Van Gogh soup sunflower It did not generate much interest in the state of the climate, but in the damage that the famous painting would have suffered. “Here only a piece of cloth should have been washed. Why don’t the media pay more attention to the message of these activists?”
At the National Gallery in London, sunflower by Vincent Van Gogh for Return. On Friday, the masterpiece had to be removed for a while, after it was doused with tomato soup by two environmentalists from British working group Just Stop Oil.
Activists drew attention to the climate, but then there was more to say about the damage the painting could incur. It turned out to be okay. The painting itself, valued in the millions, is protected by glass. Only the frame was slightly damaged.
The two activists, two young women from Newcastle and London, have been arrested for vandalism. The judge released them on bail, but they risk paying a hefty fine. “Some of the actions are counterproductive,” says Walter Lutens, 80, who has been campaigning for the climate for years. In the 1970s he protested against the oil giant Shell. Lutens was one of the founders of the Action Group for Critical Education (AKO) and is today one of the driving forces behind the Ancestral Climate Programme. “The Right has a lot of influence on social media and the act has bounced back like a throwback. Activists are now presented as cultural barbarians.”
‘time is running out’
However, according to Lutens, drastic action is needed. “Having a conversation for the umpteenth time has no effect. Time is running out and unfortunately the impact of climate absentees has been very limited. I am convinced we need to be more radical. Last week, the Ancestral Climate Program joined Code Rouge in Hainaut, blocking access to The TotalEnergies plant,” says Lutens, who was unable to attend due to health issues.
“In my opinion, Code Rouge has been a very successful campaign,” says Lutens. The timing was right and we got a lot of media attention. While we worked, the ministers were in a closed meeting of their budget. It is an activist’s dream to have an impact on the political side.”
“It is unfortunate that the success of the protest campaign is often expressed in its impact on policy,” says Kato Wetterlos, a postdoctoral researcher at the University of Ghent who studies climate activism. “It is very rare for a particular action to have a direct result of a policy change. Other parameters are possible. If their intent is to create awareness, the Just Stop Oil action has succeeded. It is clear that activists struck a chord.”
Events at the National Gallery made headlines across Europe. The video of the accident was viewed on YouTube by 47 million views only on Sunday. The soup that ran over the famous painting created a kind of shock effect. But shouldn’t that also cause climate aversion?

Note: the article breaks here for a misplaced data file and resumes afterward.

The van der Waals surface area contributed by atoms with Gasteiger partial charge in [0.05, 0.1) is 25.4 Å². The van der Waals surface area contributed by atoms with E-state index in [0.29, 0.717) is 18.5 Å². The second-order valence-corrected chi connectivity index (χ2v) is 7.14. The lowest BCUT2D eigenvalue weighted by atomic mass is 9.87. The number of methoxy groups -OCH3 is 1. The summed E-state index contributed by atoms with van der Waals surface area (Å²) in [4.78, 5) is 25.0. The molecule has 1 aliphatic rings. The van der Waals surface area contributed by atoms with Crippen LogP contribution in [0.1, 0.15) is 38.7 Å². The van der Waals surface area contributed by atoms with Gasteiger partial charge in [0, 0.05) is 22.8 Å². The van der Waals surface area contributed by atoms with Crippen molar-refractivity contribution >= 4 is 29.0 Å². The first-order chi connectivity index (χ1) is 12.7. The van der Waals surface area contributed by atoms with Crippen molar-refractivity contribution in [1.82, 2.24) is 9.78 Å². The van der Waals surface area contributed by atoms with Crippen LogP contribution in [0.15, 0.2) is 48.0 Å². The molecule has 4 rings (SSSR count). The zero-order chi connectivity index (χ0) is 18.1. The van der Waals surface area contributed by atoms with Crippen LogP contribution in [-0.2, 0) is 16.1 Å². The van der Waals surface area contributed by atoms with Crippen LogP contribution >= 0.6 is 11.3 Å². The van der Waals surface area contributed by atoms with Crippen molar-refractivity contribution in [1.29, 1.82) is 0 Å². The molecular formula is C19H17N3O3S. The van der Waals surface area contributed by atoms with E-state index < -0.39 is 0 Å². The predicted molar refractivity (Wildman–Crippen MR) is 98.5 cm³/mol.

“This is a risk,” says the researcher. Political action is becoming more and more individualistic and less tied to fixed groups. This makes it easier to color outside the chalk lines than we are used to. This goes hand in hand with the logic of social media: each person gives their own interpretation of what the movement represents and what narrative you are spreading. This also makes it easier to hijack a movement. This seems to be happening now: people are evaluating the intentions of online activists, which may not align with the real intentions.”
“But cash has its value, too,” Waeterloos says. “I found it very surprising to see criticism change when it became clear that the board wasn’t really damaged. Political commitment is often measured by risk. The higher the personal risk, the greater the commitment. Online engagement is seen as the least valuable. Those who put the time and effort out They themselves are more involved. According to this logic, permanently destroying a work of art is really honest.”
“It would be a different discussion if the artwork was effectively damaged,” says article writer Gert Bellins, who is deeply committed to climate change. “But there was no harm here: only a piece of cloth to be washed. I am sure the activists knew the work was protected by glass. What are we talking about next? So why don’t the media pay more attention to the real message of these activists who wanted to denounce? Social inequality: while we spend exorbitant sums on art, there are people who do not have the money to heat a can of soup.”
Buelens wrote the book earlier this year What we already knew then, which takes him back 50 years and examines what happened to environmental activism in the 1970s. From health insurance to women’s suffrage, every major change came through mass protest with a radical wing. Unfortunately, the friendly question did not bring about any structural change. The demonstration no longer had any effect. A few months ago, a climate activist set himself on fire, but we all forgot about it. The battle against climate change must be fought with the same unrelenting urgency with which nations go to war.”
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